How the diversity, abundance, size and climbing mechanisms of woody lianas are related to biotic and abiotic factors in a subtropical secondary forest, Taiwan


Lianas are woody vines that play an important role in forest dynamics in tropical and subtropical areas. Their relationship to various biotic and abiotic conditions is, however, not yet wholly clear. We explored how the size, climbing mechanisms, diversity and abundance of woody lianas is related to host plant size, environmental factors and topography. Liana assemblages were examined in twenty 20 × 20 m plots in each of three topographic sites (valley, slope and ridge) in a subtropical secondary forest in southeastern Taiwan. The valley site had the highest abundance and species richness of lianas. The abiotic factors, soil pH and rock cover, were related to different topographic sites. Larger lianas were always found on larger host trees, while smaller lianas were found in smaller trees; no lianas with a DBH greater than 10 cm were found. Significantly more adhesive lianas were found on larger trees whereas twining and leaning-hook lianas were found in smaller trees. In conclusion, this study demonstrates that the species of liana is associated with the size and type of tree growing under different topographic conditions.


Woody lianas constitute an important part of tropical and subtropical forests (Schnitzer and Bongers 2002) and represent special evolutionary adaptations driven by competition for light (Tang et al. 2012). Their thin stems relying on the support of trees, wide vessels, poor secondary thickening, special adaptations for climbing, deep roots and high leaf area (Putz 1983) distinguish woody lianas from trees. They influence forest gap dynamics, increase the forest turnover rate and reduce forest recruitment, growth rate and biomass (Hegarty and Caballé 1991; Schnitzer and Bongers 2002, 2011). Most tropical and subtropical lowland and montane forests harbour several liana species; their distribution and performance is, however, affected by different biotic and abiotic factors.

Several environmental factors are correlated with abundance and distribution patterns of lianas across abiotic gradients. For example, the abundance and diversity of lianas decreases with decreasing rainfall and temperature (Parthasarathy et al. 2004; Schnitzer 2005). Various soil properties (such as soil type, soil pH, fertility and phosphorus concentration) might also affect the species richness of lianas (Nurfazliza et al. 2012). Topographic position and natural disturbances that produce tree-fall gaps might affect the diversity and regeneration of lianas (Letcher and Chazdon 2009).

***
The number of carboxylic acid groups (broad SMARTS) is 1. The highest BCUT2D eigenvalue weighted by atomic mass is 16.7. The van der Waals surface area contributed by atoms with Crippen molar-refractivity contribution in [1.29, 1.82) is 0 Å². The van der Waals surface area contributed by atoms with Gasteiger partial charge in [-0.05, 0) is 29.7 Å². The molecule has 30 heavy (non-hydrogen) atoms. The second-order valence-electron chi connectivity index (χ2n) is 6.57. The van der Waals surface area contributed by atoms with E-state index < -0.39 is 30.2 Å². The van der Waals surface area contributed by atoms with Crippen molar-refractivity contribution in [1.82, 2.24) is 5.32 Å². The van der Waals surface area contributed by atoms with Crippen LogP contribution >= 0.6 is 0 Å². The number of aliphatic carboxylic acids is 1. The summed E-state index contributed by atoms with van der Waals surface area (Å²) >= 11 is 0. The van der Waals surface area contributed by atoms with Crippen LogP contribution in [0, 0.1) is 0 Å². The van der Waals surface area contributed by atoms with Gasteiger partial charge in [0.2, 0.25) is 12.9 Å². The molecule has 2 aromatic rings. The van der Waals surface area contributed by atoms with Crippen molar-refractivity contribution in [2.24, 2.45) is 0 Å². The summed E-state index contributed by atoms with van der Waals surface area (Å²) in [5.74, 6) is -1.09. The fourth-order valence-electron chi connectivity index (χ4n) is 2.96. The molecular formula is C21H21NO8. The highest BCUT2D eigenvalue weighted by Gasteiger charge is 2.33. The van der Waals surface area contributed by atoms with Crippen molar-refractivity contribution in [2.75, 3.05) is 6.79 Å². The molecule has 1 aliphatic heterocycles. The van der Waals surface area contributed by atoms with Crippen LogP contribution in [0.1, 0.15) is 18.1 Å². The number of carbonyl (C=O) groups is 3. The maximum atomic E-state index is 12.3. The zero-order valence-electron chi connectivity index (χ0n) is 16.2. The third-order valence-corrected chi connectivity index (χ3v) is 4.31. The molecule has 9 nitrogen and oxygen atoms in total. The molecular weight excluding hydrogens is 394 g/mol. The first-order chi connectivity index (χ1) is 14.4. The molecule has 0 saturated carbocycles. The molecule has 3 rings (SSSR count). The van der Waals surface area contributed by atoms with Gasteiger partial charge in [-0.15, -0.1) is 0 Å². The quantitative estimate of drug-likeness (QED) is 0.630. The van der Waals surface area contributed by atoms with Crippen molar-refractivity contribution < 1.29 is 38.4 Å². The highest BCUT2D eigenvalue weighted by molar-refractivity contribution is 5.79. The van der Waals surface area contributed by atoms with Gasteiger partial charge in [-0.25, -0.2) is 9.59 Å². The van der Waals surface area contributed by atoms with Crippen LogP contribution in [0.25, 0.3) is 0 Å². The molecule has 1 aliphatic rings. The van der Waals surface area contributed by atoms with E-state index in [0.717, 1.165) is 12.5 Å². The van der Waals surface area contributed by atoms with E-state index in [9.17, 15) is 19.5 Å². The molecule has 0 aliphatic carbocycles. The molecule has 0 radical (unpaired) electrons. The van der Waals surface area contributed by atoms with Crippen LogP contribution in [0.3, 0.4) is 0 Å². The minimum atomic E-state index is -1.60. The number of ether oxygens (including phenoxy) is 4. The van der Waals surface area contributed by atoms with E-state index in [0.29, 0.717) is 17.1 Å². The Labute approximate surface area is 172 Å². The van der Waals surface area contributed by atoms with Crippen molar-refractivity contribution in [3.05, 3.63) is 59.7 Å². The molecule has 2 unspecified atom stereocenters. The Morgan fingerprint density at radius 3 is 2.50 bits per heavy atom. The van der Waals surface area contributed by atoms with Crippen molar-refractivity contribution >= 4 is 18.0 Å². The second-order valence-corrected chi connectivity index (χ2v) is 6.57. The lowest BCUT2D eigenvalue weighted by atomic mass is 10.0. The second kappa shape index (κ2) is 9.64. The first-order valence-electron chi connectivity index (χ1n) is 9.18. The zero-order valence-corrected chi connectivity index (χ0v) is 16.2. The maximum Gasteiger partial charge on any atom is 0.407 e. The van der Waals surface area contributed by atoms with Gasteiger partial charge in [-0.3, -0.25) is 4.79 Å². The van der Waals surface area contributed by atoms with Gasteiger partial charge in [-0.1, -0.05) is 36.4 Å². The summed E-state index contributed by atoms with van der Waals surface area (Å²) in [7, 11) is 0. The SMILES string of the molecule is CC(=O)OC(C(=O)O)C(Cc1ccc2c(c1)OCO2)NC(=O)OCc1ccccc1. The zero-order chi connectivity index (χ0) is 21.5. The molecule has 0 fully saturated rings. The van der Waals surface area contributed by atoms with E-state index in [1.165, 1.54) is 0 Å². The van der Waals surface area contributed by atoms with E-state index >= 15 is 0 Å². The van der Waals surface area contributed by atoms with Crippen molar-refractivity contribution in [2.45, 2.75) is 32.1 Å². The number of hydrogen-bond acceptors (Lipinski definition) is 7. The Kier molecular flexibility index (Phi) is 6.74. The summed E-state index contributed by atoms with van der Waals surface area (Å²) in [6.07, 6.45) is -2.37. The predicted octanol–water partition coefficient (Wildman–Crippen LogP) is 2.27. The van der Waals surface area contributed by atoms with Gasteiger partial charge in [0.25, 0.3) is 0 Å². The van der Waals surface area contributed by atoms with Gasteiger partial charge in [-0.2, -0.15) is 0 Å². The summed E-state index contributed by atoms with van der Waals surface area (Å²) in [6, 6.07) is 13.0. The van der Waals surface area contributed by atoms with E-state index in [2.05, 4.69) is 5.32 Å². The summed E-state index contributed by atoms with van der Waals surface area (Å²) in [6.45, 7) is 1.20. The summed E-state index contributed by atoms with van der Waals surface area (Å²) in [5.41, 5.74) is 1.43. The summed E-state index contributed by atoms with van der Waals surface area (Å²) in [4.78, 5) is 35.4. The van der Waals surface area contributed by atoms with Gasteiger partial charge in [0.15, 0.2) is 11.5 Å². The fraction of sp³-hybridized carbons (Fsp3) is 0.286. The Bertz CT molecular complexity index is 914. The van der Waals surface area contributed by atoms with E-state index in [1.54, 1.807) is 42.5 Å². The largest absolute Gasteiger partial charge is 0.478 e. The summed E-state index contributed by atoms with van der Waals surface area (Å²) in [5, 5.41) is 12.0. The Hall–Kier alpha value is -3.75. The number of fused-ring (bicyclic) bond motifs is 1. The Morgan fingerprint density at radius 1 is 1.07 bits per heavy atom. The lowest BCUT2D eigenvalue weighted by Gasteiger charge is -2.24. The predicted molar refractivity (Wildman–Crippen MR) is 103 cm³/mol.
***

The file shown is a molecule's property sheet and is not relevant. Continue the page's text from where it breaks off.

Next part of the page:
The distribution of lianas might also be influenced by a range of biotic factors, such as invading species decrease the abundance of linans (Addo-Fordjour et al. 2009); larger host trees support a larger diversity of liana species and increase the basal areas of lianas (Homeier et al. 2010). Host tree availability is one of the factors which limit liana growth and is related to the attachment mechanisms of lianas (Putz 1984; Isnard and Silk 2009). Lastly, human disturbance may increase the cover of lianas of the host tree canopy and wind dispersal of seeds (Schnitzer and Bongers 2011).

Much of the information about the relationship between lianas, topography and soil conditions and liana-tree interactions described above has been collected in tropical forests. However, information about the relationship of lianas to different habitats and host trees in subtropical forests remains limited, especially in Taiwan. In particular, studies assessing the relationship between liana size and climbing mechanisms and the diameter and height of host trees or whether topography affects the distribution and abundance of lianas in south-eastern Taiwan are still few and unclear.

Our objective was to determine how diversity, abundance, size and climbing mechanisms of woody lianas in a subtropical forest are related to biotic and abiotic factors. The following questions were investigated: (1) What is the diversity and abundance of lianas in the area under study? (2) How are the diversity, abundance and size of lianas affected by topography and other abiotic factors? (3) How are the size and climbing mechanisms of lianas related to the size of host trees? We conducted our study in a secondary subtropical forest in southeastern Taiwan which hosts 35% of 133 liana species documented in Taiwan to date (Yang et al. 2015).

Material and methods

Study area